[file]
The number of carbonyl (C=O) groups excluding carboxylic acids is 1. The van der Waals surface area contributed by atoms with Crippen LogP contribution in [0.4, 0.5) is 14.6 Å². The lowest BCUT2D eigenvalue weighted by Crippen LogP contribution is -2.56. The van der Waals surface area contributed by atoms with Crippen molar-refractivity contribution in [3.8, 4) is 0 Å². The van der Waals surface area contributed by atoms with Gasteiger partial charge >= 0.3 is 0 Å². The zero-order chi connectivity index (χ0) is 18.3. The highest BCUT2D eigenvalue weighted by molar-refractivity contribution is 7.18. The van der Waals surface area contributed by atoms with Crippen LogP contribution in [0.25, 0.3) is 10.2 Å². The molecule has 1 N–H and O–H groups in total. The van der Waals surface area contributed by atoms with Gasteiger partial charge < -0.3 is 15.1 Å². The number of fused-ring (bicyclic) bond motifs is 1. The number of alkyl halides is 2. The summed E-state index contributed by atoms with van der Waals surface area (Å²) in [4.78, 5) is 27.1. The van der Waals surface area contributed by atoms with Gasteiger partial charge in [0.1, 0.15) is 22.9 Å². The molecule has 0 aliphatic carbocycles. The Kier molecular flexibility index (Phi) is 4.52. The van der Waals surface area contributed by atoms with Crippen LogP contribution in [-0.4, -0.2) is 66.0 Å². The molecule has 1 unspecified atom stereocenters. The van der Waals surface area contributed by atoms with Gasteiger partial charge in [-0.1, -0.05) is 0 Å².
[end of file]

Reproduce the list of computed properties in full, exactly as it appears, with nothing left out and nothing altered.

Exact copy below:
The number of carbonyl (C=O) groups excluding carboxylic acids is 1. The van der Waals surface area contributed by atoms with Crippen LogP contribution in [0.4, 0.5) is 14.6 Å². The lowest BCUT2D eigenvalue weighted by Crippen LogP contribution is -2.56. The van der Waals surface area contributed by atoms with Crippen molar-refractivity contribution in [3.8, 4) is 0 Å². The van der Waals surface area contributed by atoms with Gasteiger partial charge >= 0.3 is 0 Å². The zero-order chi connectivity index (χ0) is 18.3. The highest BCUT2D eigenvalue weighted by molar-refractivity contribution is 7.18. The van der Waals surface area contributed by atoms with Crippen LogP contribution in [0.25, 0.3) is 10.2 Å². The molecule has 1 N–H and O–H groups in total. The van der Waals surface area contributed by atoms with Gasteiger partial charge < -0.3 is 15.1 Å². The number of fused-ring (bicyclic) bond motifs is 1. The number of alkyl halides is 2. The summed E-state index contributed by atoms with van der Waals surface area (Å²) in [4.78, 5) is 27.1. The van der Waals surface area contributed by atoms with Gasteiger partial charge in [0.1, 0.15) is 22.9 Å². The molecule has 0 aliphatic carbocycles. The Kier molecular flexibility index (Phi) is 4.52. The van der Waals surface area contributed by atoms with Crippen LogP contribution in [-0.4, -0.2) is 66.0 Å². The molecule has 1 unspecified atom stereocenters. The van der Waals surface area contributed by atoms with Gasteiger partial charge in [-0.1, -0.05) is 0 Å².